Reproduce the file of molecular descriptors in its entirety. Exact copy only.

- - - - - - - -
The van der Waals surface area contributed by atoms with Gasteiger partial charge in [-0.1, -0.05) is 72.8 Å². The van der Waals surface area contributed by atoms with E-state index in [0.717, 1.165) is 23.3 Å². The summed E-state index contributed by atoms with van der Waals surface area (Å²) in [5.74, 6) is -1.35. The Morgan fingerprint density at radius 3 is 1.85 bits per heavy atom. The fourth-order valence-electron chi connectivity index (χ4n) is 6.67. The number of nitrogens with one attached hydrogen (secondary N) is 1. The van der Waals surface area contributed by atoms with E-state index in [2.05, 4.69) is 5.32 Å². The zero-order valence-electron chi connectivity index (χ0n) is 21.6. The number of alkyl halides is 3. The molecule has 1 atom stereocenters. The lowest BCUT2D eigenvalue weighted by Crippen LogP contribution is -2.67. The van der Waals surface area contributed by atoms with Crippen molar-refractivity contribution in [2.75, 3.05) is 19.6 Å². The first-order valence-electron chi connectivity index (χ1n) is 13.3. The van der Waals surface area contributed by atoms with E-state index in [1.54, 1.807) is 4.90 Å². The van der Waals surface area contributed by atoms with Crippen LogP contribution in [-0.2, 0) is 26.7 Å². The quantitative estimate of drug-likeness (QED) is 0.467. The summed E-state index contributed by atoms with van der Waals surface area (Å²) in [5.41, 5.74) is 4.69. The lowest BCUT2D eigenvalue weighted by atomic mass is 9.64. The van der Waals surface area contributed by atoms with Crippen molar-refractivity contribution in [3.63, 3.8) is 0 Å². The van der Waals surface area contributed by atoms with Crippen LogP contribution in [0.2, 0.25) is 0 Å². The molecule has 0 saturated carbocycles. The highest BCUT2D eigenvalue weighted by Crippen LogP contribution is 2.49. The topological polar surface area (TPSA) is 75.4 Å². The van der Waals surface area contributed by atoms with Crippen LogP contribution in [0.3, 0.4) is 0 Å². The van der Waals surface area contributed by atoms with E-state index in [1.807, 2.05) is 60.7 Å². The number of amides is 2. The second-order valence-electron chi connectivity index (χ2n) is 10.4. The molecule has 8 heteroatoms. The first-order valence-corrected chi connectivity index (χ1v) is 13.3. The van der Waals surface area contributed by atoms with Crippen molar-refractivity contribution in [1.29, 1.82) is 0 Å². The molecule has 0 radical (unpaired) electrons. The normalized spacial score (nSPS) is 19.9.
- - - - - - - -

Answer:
The van der Waals surface area contributed by atoms with Gasteiger partial charge in [-0.1, -0.05) is 72.8 Å². The van der Waals surface area contributed by atoms with E-state index in [0.717, 1.165) is 23.3 Å². The summed E-state index contributed by atoms with van der Waals surface area (Å²) in [5.74, 6) is -1.35. The Morgan fingerprint density at radius 3 is 1.85 bits per heavy atom. The fourth-order valence-electron chi connectivity index (χ4n) is 6.67. The number of nitrogens with one attached hydrogen (secondary N) is 1. The van der Waals surface area contributed by atoms with E-state index in [2.05, 4.69) is 5.32 Å². The zero-order valence-electron chi connectivity index (χ0n) is 21.6. The number of alkyl halides is 3. The molecule has 1 atom stereocenters. The lowest BCUT2D eigenvalue weighted by Crippen LogP contribution is -2.67. The van der Waals surface area contributed by atoms with Crippen molar-refractivity contribution in [2.75, 3.05) is 19.6 Å². The first-order valence-electron chi connectivity index (χ1n) is 13.3. The van der Waals surface area contributed by atoms with E-state index in [1.54, 1.807) is 4.90 Å². The van der Waals surface area contributed by atoms with Crippen LogP contribution in [-0.2, 0) is 26.7 Å². The quantitative estimate of drug-likeness (QED) is 0.467. The summed E-state index contributed by atoms with van der Waals surface area (Å²) in [5.41, 5.74) is 4.69. The lowest BCUT2D eigenvalue weighted by atomic mass is 9.64. The van der Waals surface area contributed by atoms with Crippen molar-refractivity contribution in [3.63, 3.8) is 0 Å². The van der Waals surface area contributed by atoms with Crippen LogP contribution in [0.2, 0.25) is 0 Å². The molecule has 0 saturated carbocycles. The highest BCUT2D eigenvalue weighted by Crippen LogP contribution is 2.49. The topological polar surface area (TPSA) is 75.4 Å². The van der Waals surface area contributed by atoms with Crippen LogP contribution in [0.3, 0.4) is 0 Å². The van der Waals surface area contributed by atoms with E-state index in [1.807, 2.05) is 60.7 Å². The number of amides is 2. The second-order valence-electron chi connectivity index (χ2n) is 10.4. The molecule has 8 heteroatoms. The first-order valence-corrected chi connectivity index (χ1v) is 13.3. The van der Waals surface area contributed by atoms with Crippen molar-refractivity contribution in [1.29, 1.82) is 0 Å². The molecule has 0 radical (unpaired) electrons. The normalized spacial score (nSPS) is 19.9.